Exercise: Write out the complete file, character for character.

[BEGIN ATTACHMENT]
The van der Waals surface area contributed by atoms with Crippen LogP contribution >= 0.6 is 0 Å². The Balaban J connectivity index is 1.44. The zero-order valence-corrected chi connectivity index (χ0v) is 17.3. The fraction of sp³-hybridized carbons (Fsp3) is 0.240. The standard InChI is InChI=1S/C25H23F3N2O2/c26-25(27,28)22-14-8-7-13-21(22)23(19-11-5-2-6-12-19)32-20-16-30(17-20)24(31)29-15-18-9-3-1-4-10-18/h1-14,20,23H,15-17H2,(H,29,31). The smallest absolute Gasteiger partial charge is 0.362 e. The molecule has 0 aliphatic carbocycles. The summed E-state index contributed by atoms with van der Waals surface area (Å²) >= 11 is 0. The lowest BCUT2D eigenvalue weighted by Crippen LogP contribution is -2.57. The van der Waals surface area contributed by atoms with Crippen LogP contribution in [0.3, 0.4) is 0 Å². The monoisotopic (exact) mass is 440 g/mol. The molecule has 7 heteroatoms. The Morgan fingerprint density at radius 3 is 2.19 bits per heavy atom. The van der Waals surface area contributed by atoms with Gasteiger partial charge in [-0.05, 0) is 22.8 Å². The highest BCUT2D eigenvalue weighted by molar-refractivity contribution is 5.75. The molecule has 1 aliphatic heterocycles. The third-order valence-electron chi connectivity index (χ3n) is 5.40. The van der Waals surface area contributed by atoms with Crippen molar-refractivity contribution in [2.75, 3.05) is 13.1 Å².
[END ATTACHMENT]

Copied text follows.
The van der Waals surface area contributed by atoms with Crippen LogP contribution >= 0.6 is 0 Å². The Balaban J connectivity index is 1.44. The zero-order valence-corrected chi connectivity index (χ0v) is 17.3. The fraction of sp³-hybridized carbons (Fsp3) is 0.240. The standard InChI is InChI=1S/C25H23F3N2O2/c26-25(27,28)22-14-8-7-13-21(22)23(19-11-5-2-6-12-19)32-20-16-30(17-20)24(31)29-15-18-9-3-1-4-10-18/h1-14,20,23H,15-17H2,(H,29,31). The smallest absolute Gasteiger partial charge is 0.362 e. The molecule has 0 aliphatic carbocycles. The summed E-state index contributed by atoms with van der Waals surface area (Å²) >= 11 is 0. The lowest BCUT2D eigenvalue weighted by Crippen LogP contribution is -2.57. The van der Waals surface area contributed by atoms with Crippen LogP contribution in [0.3, 0.4) is 0 Å². The monoisotopic (exact) mass is 440 g/mol. The molecule has 7 heteroatoms. The Morgan fingerprint density at radius 3 is 2.19 bits per heavy atom. The van der Waals surface area contributed by atoms with Gasteiger partial charge in [-0.05, 0) is 22.8 Å². The highest BCUT2D eigenvalue weighted by molar-refractivity contribution is 5.75. The molecule has 1 aliphatic heterocycles. The third-order valence-electron chi connectivity index (χ3n) is 5.40. The van der Waals surface area contributed by atoms with Crippen molar-refractivity contribution in [2.75, 3.05) is 13.1 Å².